Before I know it, I'm at mile 17 or so. I've been posing for the cameras, wanting to make sure I have at least one happy picture of my run. But I don't have to try too hard because new people make me hyper, and cameras make me down-right spastic. I pull a 360 and the photographer makes me feel like I'm a paparazzi darling. The other runners around me vacillate between laughter and looks of disgust.
I look at the Garmin; and I'm on track for a negative split! Now 5 hours isn't the goal. I could pul around a 4:45! Is this really happening? Where's the wall? The Winchester Hill approaches and something weird is happening to my body. My feet suddenly have an aversion to the ground. I'm running uphill, but my feet feel like they are skipping on clouds. I look at my watch and I am pacing just over 9 minute miles -- uphill. This is not normal for me. In fact this is downright insanity. Holy Balls Red Bull really does give you wings! And the some. I don't fight it. I just revel in the sublime sensation. I let my feet carry me. At some point my pace slows a little; but I'm still holding around 10-minute miles.
I see another of my running gurus (BBS-one who helped get me into all of this). It's one more lift to my spirits. I keep going. It stands to reason that eventually I'll hit a wall, but it hasn't come...yet. I pass mile marker 22; the furthest I've ever run. I bust through it. People along the course are walking and stopping to stretch; and one guy is on the side of the road with paramedics. I say a little prayer for him and keep going.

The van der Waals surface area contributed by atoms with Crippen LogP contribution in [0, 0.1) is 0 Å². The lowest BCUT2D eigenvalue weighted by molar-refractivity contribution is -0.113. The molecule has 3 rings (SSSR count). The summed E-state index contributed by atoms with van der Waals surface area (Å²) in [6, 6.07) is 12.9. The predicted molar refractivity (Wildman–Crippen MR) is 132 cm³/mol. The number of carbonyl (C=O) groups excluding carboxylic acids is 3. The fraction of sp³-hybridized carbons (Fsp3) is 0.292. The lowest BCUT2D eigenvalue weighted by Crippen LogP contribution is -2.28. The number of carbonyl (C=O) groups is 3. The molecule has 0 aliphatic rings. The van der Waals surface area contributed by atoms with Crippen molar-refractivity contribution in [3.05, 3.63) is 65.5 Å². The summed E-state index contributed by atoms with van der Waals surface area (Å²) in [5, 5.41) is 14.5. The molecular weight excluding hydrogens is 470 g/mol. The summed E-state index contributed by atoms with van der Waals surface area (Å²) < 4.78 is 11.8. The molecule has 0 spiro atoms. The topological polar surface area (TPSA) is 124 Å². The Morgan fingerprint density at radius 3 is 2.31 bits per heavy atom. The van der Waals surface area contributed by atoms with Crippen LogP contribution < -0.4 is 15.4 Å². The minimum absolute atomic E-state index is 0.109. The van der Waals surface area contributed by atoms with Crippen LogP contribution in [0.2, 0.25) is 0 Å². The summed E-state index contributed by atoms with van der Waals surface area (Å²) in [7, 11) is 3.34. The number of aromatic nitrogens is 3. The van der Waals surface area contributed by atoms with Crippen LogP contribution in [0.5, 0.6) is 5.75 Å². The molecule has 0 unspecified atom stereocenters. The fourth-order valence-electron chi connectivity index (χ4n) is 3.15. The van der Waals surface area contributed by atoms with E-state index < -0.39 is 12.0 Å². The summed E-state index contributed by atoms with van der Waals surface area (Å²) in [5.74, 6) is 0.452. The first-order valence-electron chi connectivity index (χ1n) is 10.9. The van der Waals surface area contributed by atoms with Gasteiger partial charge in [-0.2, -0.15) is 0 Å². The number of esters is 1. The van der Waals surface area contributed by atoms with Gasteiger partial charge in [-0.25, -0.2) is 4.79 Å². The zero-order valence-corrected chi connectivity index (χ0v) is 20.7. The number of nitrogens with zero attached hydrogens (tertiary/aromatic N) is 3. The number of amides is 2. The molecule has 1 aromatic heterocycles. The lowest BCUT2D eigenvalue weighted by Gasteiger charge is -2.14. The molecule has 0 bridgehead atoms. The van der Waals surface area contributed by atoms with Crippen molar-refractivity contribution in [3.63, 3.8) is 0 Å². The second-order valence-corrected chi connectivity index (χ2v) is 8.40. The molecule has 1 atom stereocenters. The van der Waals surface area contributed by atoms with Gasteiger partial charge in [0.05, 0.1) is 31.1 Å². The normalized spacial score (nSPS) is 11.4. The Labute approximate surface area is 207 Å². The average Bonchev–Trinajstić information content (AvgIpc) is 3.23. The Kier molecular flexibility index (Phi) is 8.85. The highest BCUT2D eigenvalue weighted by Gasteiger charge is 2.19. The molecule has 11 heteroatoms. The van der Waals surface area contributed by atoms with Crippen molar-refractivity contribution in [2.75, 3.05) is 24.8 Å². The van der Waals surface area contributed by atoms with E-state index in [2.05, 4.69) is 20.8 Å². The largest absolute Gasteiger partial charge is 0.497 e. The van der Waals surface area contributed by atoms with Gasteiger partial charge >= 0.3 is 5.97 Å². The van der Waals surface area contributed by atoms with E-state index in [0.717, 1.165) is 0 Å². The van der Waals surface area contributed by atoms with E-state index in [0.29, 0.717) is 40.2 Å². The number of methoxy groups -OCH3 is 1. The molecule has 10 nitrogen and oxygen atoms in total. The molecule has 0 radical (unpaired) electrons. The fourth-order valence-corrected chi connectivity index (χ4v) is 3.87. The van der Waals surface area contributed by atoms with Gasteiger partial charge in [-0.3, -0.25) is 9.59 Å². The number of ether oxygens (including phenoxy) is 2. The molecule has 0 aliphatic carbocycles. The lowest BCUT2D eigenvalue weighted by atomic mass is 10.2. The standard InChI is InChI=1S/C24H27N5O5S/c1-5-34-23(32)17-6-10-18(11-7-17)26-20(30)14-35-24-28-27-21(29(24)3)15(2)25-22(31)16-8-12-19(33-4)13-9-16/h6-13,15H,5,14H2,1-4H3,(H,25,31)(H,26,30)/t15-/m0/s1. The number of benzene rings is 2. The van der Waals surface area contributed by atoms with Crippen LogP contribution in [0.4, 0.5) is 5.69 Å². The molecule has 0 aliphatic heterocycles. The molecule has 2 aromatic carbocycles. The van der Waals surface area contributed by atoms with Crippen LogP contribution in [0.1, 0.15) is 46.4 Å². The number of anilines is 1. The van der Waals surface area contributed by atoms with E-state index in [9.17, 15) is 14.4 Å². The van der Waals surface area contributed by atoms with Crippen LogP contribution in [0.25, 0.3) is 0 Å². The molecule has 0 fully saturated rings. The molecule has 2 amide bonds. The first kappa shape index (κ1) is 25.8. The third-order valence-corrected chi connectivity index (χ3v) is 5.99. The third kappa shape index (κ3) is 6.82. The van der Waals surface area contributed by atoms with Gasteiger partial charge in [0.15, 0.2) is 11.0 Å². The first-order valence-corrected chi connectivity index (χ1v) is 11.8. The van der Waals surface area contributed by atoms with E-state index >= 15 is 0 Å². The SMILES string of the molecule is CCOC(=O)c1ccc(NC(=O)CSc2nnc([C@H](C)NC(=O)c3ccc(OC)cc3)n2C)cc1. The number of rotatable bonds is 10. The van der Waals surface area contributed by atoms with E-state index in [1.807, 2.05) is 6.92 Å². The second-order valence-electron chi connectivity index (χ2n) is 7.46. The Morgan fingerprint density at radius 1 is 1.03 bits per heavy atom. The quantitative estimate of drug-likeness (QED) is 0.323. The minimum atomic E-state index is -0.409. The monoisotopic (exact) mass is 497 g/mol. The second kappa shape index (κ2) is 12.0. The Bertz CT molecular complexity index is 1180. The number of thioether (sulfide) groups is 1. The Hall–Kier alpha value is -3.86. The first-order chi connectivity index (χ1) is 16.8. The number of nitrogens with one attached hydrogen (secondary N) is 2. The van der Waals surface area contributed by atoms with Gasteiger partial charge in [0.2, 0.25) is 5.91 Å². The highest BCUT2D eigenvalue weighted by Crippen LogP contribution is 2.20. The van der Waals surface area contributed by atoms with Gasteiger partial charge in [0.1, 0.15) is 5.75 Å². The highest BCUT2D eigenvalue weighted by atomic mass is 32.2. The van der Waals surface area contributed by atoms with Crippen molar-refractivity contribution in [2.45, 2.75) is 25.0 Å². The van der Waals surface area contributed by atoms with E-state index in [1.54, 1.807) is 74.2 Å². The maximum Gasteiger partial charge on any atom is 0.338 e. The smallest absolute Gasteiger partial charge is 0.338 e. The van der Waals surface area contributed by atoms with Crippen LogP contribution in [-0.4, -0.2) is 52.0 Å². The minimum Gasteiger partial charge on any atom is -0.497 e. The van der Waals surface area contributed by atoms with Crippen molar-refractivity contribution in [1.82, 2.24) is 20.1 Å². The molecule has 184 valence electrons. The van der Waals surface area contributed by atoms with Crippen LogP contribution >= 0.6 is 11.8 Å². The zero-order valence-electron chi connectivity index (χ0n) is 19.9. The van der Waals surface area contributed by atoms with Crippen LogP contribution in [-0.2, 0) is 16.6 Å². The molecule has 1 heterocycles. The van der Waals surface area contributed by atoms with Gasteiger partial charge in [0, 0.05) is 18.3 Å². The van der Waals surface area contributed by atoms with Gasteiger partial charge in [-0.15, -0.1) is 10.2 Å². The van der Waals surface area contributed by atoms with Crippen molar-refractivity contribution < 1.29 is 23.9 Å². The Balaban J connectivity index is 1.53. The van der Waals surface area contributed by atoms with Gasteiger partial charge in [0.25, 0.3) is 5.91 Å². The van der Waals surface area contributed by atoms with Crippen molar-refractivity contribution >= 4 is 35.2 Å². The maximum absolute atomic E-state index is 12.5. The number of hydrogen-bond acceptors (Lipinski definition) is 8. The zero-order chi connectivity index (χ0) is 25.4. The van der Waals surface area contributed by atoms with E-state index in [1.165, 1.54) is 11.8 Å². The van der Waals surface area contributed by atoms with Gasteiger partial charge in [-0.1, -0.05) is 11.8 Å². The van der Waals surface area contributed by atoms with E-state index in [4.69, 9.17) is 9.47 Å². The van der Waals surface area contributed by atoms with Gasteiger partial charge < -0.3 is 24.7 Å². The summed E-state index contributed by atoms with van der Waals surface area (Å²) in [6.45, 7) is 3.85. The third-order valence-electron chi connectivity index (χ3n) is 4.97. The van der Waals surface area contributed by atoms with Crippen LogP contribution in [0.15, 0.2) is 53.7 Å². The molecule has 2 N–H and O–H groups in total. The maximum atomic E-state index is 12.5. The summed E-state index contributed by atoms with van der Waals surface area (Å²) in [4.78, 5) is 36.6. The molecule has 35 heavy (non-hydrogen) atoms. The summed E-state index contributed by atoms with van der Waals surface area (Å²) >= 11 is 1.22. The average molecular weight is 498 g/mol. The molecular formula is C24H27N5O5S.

Mile 24 is around the corner. I've thought about this point: the causes I would run for. The people I would think about. How I would dig deep into the innermost vault of Sabrena-ness
and find the strength to continue on. Because the wall is coming right? Any moment it's going to hit me. It's almost here...
But instead, I let out a wild yell:
The spectators along the sidewalk don't know quite what to do with me: so they cheer, and I smile and keep on keepin' on. And my race continues... no wall, but the bliss continues (well, as blissful as running 20-plus miles can be. It's a sliding scale, people.)
Someone is passing out popsicles around mile 25. The orange high fructose corn syrup feels cold and fabulous down my throat. I run with the small wooden stick it in my hand and am grinning from ear to ear.
The final stretch, I can see the balloons.
I pull out my headphones to hear the crowd and take it all in.
Another of my running gurus (WHH) is with her husband on the sidelines. She in grinning and cheering, and I babble on about how amazing I feel. She runs me in for a few strides. My emotions are so high I feel like my cells are going to explode. I'm almost in tears. I see my parents and Danny and Holden and my sister and brother-in-law. And they are smiling too. My face probably looks like I got botox at this point because my grin is from more than ear to ear.
I yell again to the crowd:
They erupt in thunderous applause.
I salute a National Guardsman. And then I leap over the finish line.
And in 4 hours and 44 minutes I have had the time of my life
and just happened to run 26.2 miles.
To be continued....